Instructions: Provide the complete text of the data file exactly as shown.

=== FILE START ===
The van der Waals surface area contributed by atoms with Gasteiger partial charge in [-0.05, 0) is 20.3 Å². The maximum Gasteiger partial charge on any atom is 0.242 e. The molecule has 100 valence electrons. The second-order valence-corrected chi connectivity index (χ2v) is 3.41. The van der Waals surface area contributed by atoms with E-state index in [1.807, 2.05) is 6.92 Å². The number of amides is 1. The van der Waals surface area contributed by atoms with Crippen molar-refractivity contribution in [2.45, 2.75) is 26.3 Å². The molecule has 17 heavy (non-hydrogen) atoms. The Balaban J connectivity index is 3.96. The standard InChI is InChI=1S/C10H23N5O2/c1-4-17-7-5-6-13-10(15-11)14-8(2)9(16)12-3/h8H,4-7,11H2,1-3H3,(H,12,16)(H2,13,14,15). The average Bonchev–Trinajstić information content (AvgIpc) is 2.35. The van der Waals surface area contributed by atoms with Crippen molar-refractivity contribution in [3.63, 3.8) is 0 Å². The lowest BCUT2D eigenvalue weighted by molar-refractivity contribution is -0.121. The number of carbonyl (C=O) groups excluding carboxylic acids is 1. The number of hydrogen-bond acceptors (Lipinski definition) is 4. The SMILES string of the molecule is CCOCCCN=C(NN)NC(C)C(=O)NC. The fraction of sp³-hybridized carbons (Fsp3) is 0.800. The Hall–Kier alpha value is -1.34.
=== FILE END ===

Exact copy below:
The van der Waals surface area contributed by atoms with Gasteiger partial charge in [-0.05, 0) is 20.3 Å². The maximum Gasteiger partial charge on any atom is 0.242 e. The molecule has 100 valence electrons. The second-order valence-corrected chi connectivity index (χ2v) is 3.41. The van der Waals surface area contributed by atoms with E-state index in [1.807, 2.05) is 6.92 Å². The number of amides is 1. The van der Waals surface area contributed by atoms with Crippen molar-refractivity contribution in [2.45, 2.75) is 26.3 Å². The molecule has 17 heavy (non-hydrogen) atoms. The Balaban J connectivity index is 3.96. The standard InChI is InChI=1S/C10H23N5O2/c1-4-17-7-5-6-13-10(15-11)14-8(2)9(16)12-3/h8H,4-7,11H2,1-3H3,(H,12,16)(H2,13,14,15). The average Bonchev–Trinajstić information content (AvgIpc) is 2.35. The van der Waals surface area contributed by atoms with Crippen molar-refractivity contribution in [3.63, 3.8) is 0 Å². The lowest BCUT2D eigenvalue weighted by molar-refractivity contribution is -0.121. The number of carbonyl (C=O) groups excluding carboxylic acids is 1. The number of hydrogen-bond acceptors (Lipinski definition) is 4. The SMILES string of the molecule is CCOCCCN=C(NN)NC(C)C(=O)NC. The fraction of sp³-hybridized carbons (Fsp3) is 0.800. The Hall–Kier alpha value is -1.34.